Response to a Movie
The Man Who Shot Liberty Valance is an American film directed by John Ford and steered by James Stewart and John Wayne. The film was derived from a short story by Dorothy M. Johnson and released by Paramount Pictures in 1962.
The film is one of the last movies filmed in black and white that hit the Hollywood. The movie is a western play that can be said to contain everything about social life in action. This is because it discusses a number of themes. It revolves around a senator who kills a notorious bad guy and unveils his deed during the funeral of an old comrade. The movie has great acting capacity with dramatic tension and good pace of emotions among the characters.
Stewart takes the role of an old man, Ransom, gets an opportunity to give speeches and does it perfectly well. Similarly, Wayne plays his role adequately. Nevertheless, the characters, Wayne and Stewart, help in the development of themes. They compete to love the same woman as evident in real-life situation. Furthermore, politics and patriotism emanates when Stewart tells of his story and later inquires if the writer will write the true story.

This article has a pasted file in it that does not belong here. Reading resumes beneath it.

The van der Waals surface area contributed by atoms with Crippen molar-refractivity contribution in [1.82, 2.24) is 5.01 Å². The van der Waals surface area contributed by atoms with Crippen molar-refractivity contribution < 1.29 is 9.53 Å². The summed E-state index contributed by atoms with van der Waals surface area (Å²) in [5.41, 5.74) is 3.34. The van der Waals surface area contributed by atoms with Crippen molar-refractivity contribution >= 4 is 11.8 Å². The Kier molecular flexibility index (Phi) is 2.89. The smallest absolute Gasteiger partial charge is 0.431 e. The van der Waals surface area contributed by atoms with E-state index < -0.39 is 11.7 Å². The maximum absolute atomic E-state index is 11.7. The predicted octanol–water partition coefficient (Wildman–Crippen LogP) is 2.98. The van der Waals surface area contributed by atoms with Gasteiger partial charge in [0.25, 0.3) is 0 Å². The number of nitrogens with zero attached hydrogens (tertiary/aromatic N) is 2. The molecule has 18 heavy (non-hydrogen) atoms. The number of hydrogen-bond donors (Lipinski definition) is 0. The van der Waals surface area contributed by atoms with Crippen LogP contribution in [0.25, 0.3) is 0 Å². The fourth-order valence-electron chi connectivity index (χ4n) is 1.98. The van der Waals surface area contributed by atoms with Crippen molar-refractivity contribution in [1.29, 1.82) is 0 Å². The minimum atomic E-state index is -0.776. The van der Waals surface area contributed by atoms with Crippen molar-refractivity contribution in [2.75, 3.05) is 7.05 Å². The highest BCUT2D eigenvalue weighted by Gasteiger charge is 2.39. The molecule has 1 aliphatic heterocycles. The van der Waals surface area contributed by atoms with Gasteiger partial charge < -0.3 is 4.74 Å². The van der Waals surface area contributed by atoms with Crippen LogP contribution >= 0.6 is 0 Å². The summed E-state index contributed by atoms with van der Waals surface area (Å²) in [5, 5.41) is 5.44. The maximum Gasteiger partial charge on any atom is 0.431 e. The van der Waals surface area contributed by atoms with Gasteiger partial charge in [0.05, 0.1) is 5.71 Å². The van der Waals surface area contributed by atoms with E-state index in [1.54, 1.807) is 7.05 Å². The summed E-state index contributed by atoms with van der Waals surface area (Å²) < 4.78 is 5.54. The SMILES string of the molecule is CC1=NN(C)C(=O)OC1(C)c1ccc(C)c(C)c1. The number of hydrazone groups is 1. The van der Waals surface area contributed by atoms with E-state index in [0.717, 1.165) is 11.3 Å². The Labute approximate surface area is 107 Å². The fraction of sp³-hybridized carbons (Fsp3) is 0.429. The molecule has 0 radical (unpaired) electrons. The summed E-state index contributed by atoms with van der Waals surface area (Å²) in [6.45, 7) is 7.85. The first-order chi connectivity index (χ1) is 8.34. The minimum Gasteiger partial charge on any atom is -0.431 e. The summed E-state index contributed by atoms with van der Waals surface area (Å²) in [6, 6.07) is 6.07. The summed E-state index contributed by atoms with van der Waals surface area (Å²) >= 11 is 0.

The production of movie is a noble task although it is normally expensive.. The shooting of the film in black and white enable Ford to lower his budget and become the greatest film producer to be admired. However, the film has faced criticism. The use of actors demonstrating warfare in the society has made the life of the filmmaker sound difficult and indifferent. For instance, Stewart’s actions depict Ford as a racist and Wayne’s playing the role of a Duke also makes his life painful.
The Liberty Valance is a must watch movie because it works on many issues with such resonance as the battle between the cattlemen and the town folks and the victory of good values over evil deeds. The starring by Stewart and Wayne makes the film captivating with several themes exposed at a glance.